Ron Woodroof (Matthew McConaughey) gets the wake-up call of his life when he is told by doctors that he is HIV-positive and has roughly 30 days to live. Considering he’s a hard-living rodeo cowboy who ekes out a living as an electrician and who never used intravenous drugs, he begins by denying he has the virus. But soon he’s scrambling to find a way to live beyond the month he was given. This is the true story at the root of the new film Dallas Buyers Club.
AZT is just being tested in clinical trials and Woodroof tries to get his favorite doctor, “Eve Saks” (Jennifer Garner) to put him into the trial and ensure he gets the medication rather than the placebo (the risk of taking part in a double-blind study). She of course refuses. He finds a way to get some AZT at first, but it doesn’t help. In his search to get some he meets “Rayon” (Jared Leto), a transgendered woman who is also HIV-positive but is getting AZT which she refuses to share with Woodroof.
Newly self-educated on alternative treatments for his illness, Woodroof heads to Mexico where he meets “Dr. Vass” (Griffin Dunne). Vass is a doctor who lost his license in the U.S. and moved South to continue to heal people. His research into AZT has revealed it to be toxic and he prescribes alternative treatments for Ron that make a vast improvement in his condition. These are treatments not available in the U.S.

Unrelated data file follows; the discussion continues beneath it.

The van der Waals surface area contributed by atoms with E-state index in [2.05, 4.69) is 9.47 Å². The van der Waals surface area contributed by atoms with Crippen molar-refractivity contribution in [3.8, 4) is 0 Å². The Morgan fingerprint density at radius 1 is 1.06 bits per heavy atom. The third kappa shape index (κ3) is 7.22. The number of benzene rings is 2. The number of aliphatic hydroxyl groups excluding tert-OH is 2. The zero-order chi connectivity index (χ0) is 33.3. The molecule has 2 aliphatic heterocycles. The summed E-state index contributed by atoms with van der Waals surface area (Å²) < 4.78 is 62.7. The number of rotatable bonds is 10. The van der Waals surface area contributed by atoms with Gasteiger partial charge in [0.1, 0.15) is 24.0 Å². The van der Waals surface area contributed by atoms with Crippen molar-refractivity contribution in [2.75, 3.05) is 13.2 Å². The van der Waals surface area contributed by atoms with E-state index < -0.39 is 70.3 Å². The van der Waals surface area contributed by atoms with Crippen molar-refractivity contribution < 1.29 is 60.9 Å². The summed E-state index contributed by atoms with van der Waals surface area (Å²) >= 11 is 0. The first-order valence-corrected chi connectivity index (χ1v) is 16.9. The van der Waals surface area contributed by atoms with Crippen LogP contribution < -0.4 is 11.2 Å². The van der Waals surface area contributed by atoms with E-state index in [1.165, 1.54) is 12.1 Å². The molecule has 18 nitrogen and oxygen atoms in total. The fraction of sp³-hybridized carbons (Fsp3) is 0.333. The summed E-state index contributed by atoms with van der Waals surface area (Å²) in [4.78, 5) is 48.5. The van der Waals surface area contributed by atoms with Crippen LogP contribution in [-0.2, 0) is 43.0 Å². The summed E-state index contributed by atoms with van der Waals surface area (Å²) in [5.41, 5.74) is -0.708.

Using Rayon as a way to gain access to the gay community of Dallas, Woodroof’s entrepreneurial nature results in his “importing” of these alternative treatments for sale. But that’s not legal and he runs afoul of the FDA. So he comes up with the idea of a “club”. Members get the treatments for free, and therefore he isn’t selling unapproved medications. The substances themselves aren’t illegal. But the FDA won’t go quietly and they will continue to work to stop Ron’s operation.
This is not a great film, but part of that is due to the fact that two amazing performances overshadow the storyline. Matthew McConaughey follows up brilliant performances in Bernie, Killer Joe and Magic Mike with what might be his best work to date. After an extended absence, Jared Leto returns to the big screen and most superlatives seem insufficient to describe just how awesome his work here is. Both men underwent major physical transformations for their roles in this film, but that’s only part of their portrayals of these characters. They are so good , the rest of the cast’s fine work seems to be less than it is.
Yes, the filmmakers took poetic license with the true story. The FDA didn’t work all that hard to put a stop to the buyer’s club that Ron Woodroof organized. They treated it with a wink and a nod for the same reasons that AZT was rushed through the approval process. The epidemic of AIDS in that time was killing so many people so quickly that whatever might work would be tried. The value of this ‘fiction’ makes what might have been a pedestrian story into a real drama.